Amid a 22-acre estate, Heritage Vineyards's grape grapplers craft award-winning wines and pair them with sumptuous finger foods. Visiting pairs can choose a lunch dish and a glass apiece from the grandiose wine list. Sip the 2007 cabernet sauvignon, which comes tinged with a deep crimson hue and flavors of cherry and currant, or the Jersey blush, a semisweet concoction that can be smeared on the cheeks to express embarrassment. Meanwhile, the newly released 2009 chambourcin has been aged for 14 months in French-oak barrels and brandishes a complex bouquet of tastes. Or find matches for your wines without filling out 30-page questionnaires by scanning the lunch menu, which pairs the wines with compatible cheese-laden fare such as the warm pepperoni-and-cheese bread or the baked brie, formed with a fig spread and served with sesame crackers.
Blue Mountain Vineyards owners, Joe and Vickie, are pinot pioneers. Beginning with a 5-acre experiment in 1986, they discovered that the soil of the Lehigh Valley does a fine impression of French terrain, making it suitable for growing the grapes of cabernet sauvignon, chardonnay, and other European varietals. Since then, they've expanded to a 50-acre plot, where they now produce wines that have won awards from the Fingerlake International Wine Competition and Appellation America.
Panoramic views of the Blue Mountains overlook scenic terraces at the vineyards, where grapes spring from soil that soldiers roamed during the Revolutionary War. Tastings, concerts, and other events fill the winery's glass-flanked deck, spilling onto an outdoor patio surrounded by ponds as tranquil as a silent lullaby. Visitors admire the vines during tours, and they can also adopt their favorites to preserve the vines' flavorful histories.
Herds of buffalo and cows graze between hundreds of fruit-bearing trees. But it’s the grapes sprouting throughout Cassinelli Winery & Vineyards' 110 wooded and open acres that matter most. Each hand-selected and sustainably farmed grape emerges from the earth to take its first step toward becoming one of 12 wines produced at the vineyard. Those include a 2009 barbera reserve and a 2009 merlot, bronze- and gold-medal winners, respectively, at the Maryland Governor’s Cup, a cup always filled with wine or melted cheese. Five total medals have distinguished Cassinelli wines, which the company’s sommeliers share at their tasting room, events, and a quartet of outlets throughout the state.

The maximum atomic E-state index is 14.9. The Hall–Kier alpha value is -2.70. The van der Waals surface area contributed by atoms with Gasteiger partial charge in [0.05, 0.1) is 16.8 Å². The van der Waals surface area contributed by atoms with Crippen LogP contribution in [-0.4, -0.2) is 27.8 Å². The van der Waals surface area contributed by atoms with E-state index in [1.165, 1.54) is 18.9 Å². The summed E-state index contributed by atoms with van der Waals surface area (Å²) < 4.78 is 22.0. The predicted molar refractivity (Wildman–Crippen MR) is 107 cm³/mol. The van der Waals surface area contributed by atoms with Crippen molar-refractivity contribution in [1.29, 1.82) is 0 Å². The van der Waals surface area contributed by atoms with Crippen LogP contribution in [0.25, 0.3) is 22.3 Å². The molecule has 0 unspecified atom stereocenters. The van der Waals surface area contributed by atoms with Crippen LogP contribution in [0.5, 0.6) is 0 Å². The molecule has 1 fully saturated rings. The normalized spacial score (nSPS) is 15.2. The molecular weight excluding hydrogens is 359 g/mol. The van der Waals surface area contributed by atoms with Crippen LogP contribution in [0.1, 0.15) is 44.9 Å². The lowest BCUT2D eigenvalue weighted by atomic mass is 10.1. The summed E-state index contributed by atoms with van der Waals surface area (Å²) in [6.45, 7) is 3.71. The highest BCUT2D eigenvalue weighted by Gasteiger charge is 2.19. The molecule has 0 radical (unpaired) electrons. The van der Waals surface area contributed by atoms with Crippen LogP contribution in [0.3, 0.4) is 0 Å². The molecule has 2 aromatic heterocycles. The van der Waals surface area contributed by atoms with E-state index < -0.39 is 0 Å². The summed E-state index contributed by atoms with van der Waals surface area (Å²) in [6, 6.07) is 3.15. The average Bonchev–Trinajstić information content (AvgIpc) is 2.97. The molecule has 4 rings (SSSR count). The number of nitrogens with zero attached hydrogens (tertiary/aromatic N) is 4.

Boordy, owned and operated by the R.B. Denford family, is the oldest winery in the Baltimore area. Stepping onto the Boordy property is like walking through a delicious wormhole into a nostalgic past where everyone had wine. Confront tipsy ghosts in the 1830s stone wine cellar as you and a friend, loved one, or sentient android sample the available oak-aged cabernets, vivid chardonnays, seyval blancs, and more. After whetting your taste for vino, you'll get to drink an entire glass of non-reserve wine and even take home a Boordy wine glass for at-home elixirs of coffee and orange juice.
For Denise and John Wilkerson, owning a vineyard had always been a shared dream, but not one they thought would ever be realized. Wandering through the French regions of Dijon and Bordeaux on their honeymoon, the two sampled myriad wines and mustards, refining their palates and developing an appreciation for wine-dipped mustard sandwiches. Back in the states, the two tried their hand at cattle farming before making a dramatic decision: they'd sell the cattle, work on beautifying their 20 acres of land, and find a sunny patch of earth to plant those first few rows of wine grapes.
Today, the two curate tastings of their award-winning wines in a renovated barn, where barrels have been re-purposed into tables, and grapes have been re-purposed as alcohol. Through open doors, the rustic tasting room looks out over the Wilkersons' 20 acres, which are populated by rows of grapes and the lush undergrowth of native plants.